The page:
A Man Called Ove
To paraphrase the theme of Mash, suicide may be painless, but it is life that brings on many changes.
A Swedish film in sub-titles, A Man Called Ove is a film that will charm you while repeatedly bringing you to the edge of tears. While we all know that death waits for us around some unknown corner, how do we embrace the value of life without succumbing to anger and bitterness?
Rolf Lassgard plays Ove, an aging widower who has given up on life. While he visits his wife’s grave daily, he infuriates residents of his regulated neighborhood by arbitrarily enforcing neighborhood rules that are all but ignored. He is a bitter and angry old man, and he pursues a series of misguided attempts to commit suicide in his home.
Director Hannes Holm centers his film on the simple fact that life will not end well for anyone. You watch flashbacks of Ove as a young man watching his beloved father killed by a train after being joyfully distracted while reading his son’s sensational grades from school. Subsequently, while he is on a vacation tour through Spain with his very pregnant wife Sonja, she ends up being confined to a wheelchair following an horrific vehicular crash. Sonja, played with warmth by Ida Engvol, does her best to recover even though she and Ove know that they will never be parents.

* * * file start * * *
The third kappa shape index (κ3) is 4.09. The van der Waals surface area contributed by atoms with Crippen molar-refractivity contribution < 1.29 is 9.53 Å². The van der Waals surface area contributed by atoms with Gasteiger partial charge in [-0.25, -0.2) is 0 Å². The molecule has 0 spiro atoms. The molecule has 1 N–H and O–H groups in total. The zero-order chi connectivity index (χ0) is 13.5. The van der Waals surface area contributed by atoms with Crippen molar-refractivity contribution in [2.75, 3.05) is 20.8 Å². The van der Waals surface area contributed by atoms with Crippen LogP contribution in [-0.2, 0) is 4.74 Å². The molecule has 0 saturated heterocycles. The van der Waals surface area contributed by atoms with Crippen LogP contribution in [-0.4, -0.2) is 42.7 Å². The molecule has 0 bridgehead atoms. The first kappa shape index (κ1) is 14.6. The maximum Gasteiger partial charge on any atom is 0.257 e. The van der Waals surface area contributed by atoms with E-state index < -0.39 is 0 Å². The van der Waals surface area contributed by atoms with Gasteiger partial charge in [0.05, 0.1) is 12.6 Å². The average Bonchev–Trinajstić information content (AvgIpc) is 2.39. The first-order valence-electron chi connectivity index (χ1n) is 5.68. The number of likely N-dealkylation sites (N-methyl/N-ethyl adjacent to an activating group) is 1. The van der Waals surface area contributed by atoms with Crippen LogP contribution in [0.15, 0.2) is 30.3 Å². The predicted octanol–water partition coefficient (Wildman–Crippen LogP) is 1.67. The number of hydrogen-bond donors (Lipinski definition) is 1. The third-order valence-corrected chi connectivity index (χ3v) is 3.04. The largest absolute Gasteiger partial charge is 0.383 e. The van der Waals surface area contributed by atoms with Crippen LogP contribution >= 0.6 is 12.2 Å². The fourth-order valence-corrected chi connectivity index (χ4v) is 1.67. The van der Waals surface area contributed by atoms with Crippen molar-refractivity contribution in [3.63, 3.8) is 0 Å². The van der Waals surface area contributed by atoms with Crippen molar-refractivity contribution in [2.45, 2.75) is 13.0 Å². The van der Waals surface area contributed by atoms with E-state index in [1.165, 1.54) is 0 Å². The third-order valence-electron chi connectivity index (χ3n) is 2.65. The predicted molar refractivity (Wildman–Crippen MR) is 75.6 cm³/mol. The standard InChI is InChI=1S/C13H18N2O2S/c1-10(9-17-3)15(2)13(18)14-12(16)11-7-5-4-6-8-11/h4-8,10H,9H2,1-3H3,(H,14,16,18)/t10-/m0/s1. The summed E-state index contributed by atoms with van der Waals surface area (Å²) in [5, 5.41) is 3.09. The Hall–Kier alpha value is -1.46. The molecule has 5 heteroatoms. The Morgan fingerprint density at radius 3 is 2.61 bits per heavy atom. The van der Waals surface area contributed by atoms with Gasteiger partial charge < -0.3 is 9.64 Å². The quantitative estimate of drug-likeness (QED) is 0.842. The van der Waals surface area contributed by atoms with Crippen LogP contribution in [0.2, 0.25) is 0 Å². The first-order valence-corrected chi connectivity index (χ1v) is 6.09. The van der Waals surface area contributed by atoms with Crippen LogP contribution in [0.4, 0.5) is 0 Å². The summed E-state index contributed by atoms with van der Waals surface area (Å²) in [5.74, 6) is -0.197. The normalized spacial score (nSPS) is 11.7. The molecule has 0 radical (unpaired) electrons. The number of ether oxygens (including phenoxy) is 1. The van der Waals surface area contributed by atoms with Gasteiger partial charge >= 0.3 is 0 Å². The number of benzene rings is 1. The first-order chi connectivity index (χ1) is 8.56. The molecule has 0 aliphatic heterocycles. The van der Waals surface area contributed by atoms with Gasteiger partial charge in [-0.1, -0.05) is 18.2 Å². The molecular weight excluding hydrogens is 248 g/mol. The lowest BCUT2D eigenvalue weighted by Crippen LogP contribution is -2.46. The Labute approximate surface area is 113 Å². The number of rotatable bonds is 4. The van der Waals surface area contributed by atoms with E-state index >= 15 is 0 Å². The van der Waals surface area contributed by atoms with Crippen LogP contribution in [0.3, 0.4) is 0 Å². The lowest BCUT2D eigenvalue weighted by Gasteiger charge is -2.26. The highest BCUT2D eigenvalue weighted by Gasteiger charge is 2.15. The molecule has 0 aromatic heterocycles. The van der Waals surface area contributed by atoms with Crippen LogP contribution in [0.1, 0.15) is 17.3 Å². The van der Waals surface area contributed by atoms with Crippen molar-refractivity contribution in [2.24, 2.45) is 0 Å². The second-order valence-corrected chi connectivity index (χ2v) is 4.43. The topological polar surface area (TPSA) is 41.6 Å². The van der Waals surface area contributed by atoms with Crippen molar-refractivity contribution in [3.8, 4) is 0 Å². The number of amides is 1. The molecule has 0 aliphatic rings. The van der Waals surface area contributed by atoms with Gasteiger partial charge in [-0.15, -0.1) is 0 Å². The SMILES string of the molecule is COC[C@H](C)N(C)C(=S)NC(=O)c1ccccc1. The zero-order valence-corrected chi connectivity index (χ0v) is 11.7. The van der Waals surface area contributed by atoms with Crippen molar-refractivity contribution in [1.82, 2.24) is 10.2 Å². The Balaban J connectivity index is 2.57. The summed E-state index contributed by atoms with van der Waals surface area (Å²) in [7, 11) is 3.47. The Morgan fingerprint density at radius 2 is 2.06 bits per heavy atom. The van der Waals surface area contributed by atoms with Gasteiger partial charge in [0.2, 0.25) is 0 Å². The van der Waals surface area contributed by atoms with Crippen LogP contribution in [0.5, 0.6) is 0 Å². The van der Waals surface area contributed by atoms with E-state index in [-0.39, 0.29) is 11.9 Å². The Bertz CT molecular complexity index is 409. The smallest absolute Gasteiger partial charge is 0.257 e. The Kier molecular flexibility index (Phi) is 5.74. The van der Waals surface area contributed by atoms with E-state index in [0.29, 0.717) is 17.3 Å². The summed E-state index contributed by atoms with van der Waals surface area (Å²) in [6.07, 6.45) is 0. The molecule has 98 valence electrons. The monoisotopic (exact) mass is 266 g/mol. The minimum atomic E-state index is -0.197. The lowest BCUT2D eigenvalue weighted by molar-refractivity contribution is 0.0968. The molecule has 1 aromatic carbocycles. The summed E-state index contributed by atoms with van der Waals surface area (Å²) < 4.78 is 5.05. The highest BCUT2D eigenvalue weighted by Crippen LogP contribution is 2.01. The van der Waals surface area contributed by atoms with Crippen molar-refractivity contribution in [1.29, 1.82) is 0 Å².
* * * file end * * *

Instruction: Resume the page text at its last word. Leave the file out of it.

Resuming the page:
Following her subsequent death from cancer and Ove’s mutation into a joyless human being, he slowly finds a reason to live when a family moves in next door. In particular, the mother is an Iranian immigrant named Parvaneh (Bahar Pars), and Ove’s exposure to her sense of humor allows him to rediscover that life is worth living. In addition, her two energetic kids find a way to soften Ove’s hardened heart.
As I sat entranced through this fine film, I couldn’t help but relive my fondness for having pets in our home. Though Mo and I had to watch three beloved little spuds put to sleep over the past several years, that has not stopped us from bringing other rescue dogs into our home. Despite the agony of watching these little creatures eventually meet the end of life’s road, one of the rewards in life is giving them a caring existence during their short time on this planet.
Ove gradually realized that this same feeling about pets applies to humans. (Spoiler Alert) I was left fighting back tears when Ove was found by a crying Parvaneh dead in his bed with the fluffy little cat that he had befriended lying on his stomach.
This film has many strengths, not the least of which is Ove beginning and ending each day with thoughts of his departed wife. There is a significant scene involving the moment that Ove met Sonja on a train, first noticing the shoes she was wearing. He never forgot that moment, and all of you will remember the significance of falling in love.